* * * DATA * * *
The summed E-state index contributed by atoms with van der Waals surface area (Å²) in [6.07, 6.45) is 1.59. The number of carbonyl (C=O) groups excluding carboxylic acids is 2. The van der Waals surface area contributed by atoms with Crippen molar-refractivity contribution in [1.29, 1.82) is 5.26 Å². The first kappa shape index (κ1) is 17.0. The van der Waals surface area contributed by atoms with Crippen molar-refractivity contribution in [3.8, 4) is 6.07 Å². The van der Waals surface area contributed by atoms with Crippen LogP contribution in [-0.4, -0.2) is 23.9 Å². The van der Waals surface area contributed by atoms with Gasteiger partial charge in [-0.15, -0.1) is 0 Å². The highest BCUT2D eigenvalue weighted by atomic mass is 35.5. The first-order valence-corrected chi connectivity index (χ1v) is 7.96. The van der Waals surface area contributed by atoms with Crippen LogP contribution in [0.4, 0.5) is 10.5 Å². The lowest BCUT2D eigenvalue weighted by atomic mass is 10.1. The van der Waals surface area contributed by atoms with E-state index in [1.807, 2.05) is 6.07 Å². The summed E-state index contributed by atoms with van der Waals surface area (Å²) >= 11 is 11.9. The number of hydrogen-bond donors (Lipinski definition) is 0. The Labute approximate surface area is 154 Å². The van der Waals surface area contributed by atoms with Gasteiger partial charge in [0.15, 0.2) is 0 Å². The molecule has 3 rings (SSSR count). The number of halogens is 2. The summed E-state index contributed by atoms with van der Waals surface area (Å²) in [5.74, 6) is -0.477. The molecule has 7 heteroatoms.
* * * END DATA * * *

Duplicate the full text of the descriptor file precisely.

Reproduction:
The summed E-state index contributed by atoms with van der Waals surface area (Å²) in [6.07, 6.45) is 1.59. The number of carbonyl (C=O) groups excluding carboxylic acids is 2. The van der Waals surface area contributed by atoms with Crippen molar-refractivity contribution in [1.29, 1.82) is 5.26 Å². The first kappa shape index (κ1) is 17.0. The van der Waals surface area contributed by atoms with Crippen molar-refractivity contribution in [3.8, 4) is 6.07 Å². The van der Waals surface area contributed by atoms with Crippen LogP contribution in [-0.4, -0.2) is 23.9 Å². The van der Waals surface area contributed by atoms with Gasteiger partial charge in [-0.15, -0.1) is 0 Å². The highest BCUT2D eigenvalue weighted by atomic mass is 35.5. The first-order valence-corrected chi connectivity index (χ1v) is 7.96. The van der Waals surface area contributed by atoms with Crippen LogP contribution in [0.4, 0.5) is 10.5 Å². The lowest BCUT2D eigenvalue weighted by atomic mass is 10.1. The van der Waals surface area contributed by atoms with E-state index in [1.807, 2.05) is 6.07 Å². The summed E-state index contributed by atoms with van der Waals surface area (Å²) >= 11 is 11.9. The number of hydrogen-bond donors (Lipinski definition) is 0. The Labute approximate surface area is 154 Å². The van der Waals surface area contributed by atoms with Gasteiger partial charge in [0.15, 0.2) is 0 Å². The molecule has 3 rings (SSSR count). The number of halogens is 2. The summed E-state index contributed by atoms with van der Waals surface area (Å²) in [5.74, 6) is -0.477. The molecule has 7 heteroatoms.